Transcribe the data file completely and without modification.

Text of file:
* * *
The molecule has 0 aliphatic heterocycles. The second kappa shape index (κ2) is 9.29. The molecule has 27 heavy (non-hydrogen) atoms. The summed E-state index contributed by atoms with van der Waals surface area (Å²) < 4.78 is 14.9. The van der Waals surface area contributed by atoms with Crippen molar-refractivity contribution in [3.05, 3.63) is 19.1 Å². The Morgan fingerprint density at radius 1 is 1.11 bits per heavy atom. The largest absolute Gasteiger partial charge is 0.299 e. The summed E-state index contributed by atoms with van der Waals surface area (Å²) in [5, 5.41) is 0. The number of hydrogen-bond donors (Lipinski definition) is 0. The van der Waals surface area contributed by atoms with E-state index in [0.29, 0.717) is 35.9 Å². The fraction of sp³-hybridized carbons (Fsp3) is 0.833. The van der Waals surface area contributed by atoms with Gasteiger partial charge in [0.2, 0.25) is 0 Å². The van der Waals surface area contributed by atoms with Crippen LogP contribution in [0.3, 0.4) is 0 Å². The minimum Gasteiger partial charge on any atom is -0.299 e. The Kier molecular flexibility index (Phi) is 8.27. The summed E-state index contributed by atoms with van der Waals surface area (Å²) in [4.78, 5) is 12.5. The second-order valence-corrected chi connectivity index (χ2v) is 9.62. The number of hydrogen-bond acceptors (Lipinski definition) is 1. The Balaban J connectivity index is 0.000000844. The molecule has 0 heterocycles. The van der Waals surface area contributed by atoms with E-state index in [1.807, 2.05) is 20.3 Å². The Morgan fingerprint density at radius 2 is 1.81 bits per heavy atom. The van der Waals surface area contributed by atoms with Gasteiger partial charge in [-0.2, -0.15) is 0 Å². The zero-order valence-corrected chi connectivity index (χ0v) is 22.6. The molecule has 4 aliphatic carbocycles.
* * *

The molecule has 0 aliphatic heterocycles. The second kappa shape index (κ2) is 9.29. The molecule has 27 heavy (non-hydrogen) atoms. The summed E-state index contributed by atoms with van der Waals surface area (Å²) < 4.78 is 14.9. The van der Waals surface area contributed by atoms with Crippen molar-refractivity contribution in [3.05, 3.63) is 19.1 Å². The Morgan fingerprint density at radius 1 is 1.11 bits per heavy atom. The largest absolute Gasteiger partial charge is 0.299 e. The summed E-state index contributed by atoms with van der Waals surface area (Å²) in [5, 5.41) is 0. The number of hydrogen-bond donors (Lipinski definition) is 0. The van der Waals surface area contributed by atoms with E-state index in [0.29, 0.717) is 35.9 Å². The fraction of sp³-hybridized carbons (Fsp3) is 0.833. The van der Waals surface area contributed by atoms with Gasteiger partial charge in [0.2, 0.25) is 0 Å². The van der Waals surface area contributed by atoms with Crippen LogP contribution in [0.3, 0.4) is 0 Å². The minimum Gasteiger partial charge on any atom is -0.299 e. The Kier molecular flexibility index (Phi) is 8.27. The summed E-state index contributed by atoms with van der Waals surface area (Å²) in [4.78, 5) is 12.5. The second-order valence-corrected chi connectivity index (χ2v) is 9.62. The number of hydrogen-bond acceptors (Lipinski definition) is 1. The Balaban J connectivity index is 0.000000844. The molecule has 0 heterocycles. The van der Waals surface area contributed by atoms with E-state index in [1.807, 2.05) is 20.3 Å². The Morgan fingerprint density at radius 2 is 1.81 bits per heavy atom. The van der Waals surface area contributed by atoms with Gasteiger partial charge in [-0.2, -0.15) is 0 Å². The zero-order valence-corrected chi connectivity index (χ0v) is 22.6. The molecule has 4 aliphatic carbocycles.